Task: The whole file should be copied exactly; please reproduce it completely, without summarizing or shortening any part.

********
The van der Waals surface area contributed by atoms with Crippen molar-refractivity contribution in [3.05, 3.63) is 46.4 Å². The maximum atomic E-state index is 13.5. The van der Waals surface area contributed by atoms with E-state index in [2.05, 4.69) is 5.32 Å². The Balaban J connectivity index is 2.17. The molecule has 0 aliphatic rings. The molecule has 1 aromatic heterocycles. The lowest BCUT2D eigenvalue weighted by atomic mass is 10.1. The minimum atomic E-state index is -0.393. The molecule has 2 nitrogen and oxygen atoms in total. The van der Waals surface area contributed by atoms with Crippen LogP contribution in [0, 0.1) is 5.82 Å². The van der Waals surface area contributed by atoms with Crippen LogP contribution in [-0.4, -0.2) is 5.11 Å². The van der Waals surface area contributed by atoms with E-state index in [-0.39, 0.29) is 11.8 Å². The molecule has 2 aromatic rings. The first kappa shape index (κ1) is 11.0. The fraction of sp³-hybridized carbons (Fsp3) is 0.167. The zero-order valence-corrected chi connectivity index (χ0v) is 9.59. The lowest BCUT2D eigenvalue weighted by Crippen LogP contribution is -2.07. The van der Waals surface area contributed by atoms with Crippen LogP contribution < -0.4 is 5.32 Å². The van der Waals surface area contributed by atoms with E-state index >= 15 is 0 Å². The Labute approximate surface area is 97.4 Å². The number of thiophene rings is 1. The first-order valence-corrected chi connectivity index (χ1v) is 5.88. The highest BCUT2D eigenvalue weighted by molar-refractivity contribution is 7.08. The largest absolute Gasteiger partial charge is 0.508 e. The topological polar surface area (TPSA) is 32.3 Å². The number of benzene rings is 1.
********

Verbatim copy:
The van der Waals surface area contributed by atoms with Crippen molar-refractivity contribution in [3.05, 3.63) is 46.4 Å². The maximum atomic E-state index is 13.5. The van der Waals surface area contributed by atoms with E-state index in [2.05, 4.69) is 5.32 Å². The Balaban J connectivity index is 2.17. The molecule has 0 aliphatic rings. The molecule has 1 aromatic heterocycles. The lowest BCUT2D eigenvalue weighted by atomic mass is 10.1. The minimum atomic E-state index is -0.393. The molecule has 2 nitrogen and oxygen atoms in total. The van der Waals surface area contributed by atoms with Crippen LogP contribution in [0, 0.1) is 5.82 Å². The van der Waals surface area contributed by atoms with Crippen LogP contribution in [-0.4, -0.2) is 5.11 Å². The van der Waals surface area contributed by atoms with E-state index in [-0.39, 0.29) is 11.8 Å². The molecule has 2 aromatic rings. The first kappa shape index (κ1) is 11.0. The fraction of sp³-hybridized carbons (Fsp3) is 0.167. The zero-order valence-corrected chi connectivity index (χ0v) is 9.59. The lowest BCUT2D eigenvalue weighted by Crippen LogP contribution is -2.07. The van der Waals surface area contributed by atoms with Crippen LogP contribution < -0.4 is 5.32 Å². The van der Waals surface area contributed by atoms with E-state index >= 15 is 0 Å². The Labute approximate surface area is 97.4 Å². The number of thiophene rings is 1. The first-order valence-corrected chi connectivity index (χ1v) is 5.88. The highest BCUT2D eigenvalue weighted by molar-refractivity contribution is 7.08. The largest absolute Gasteiger partial charge is 0.508 e. The topological polar surface area (TPSA) is 32.3 Å². The number of benzene rings is 1.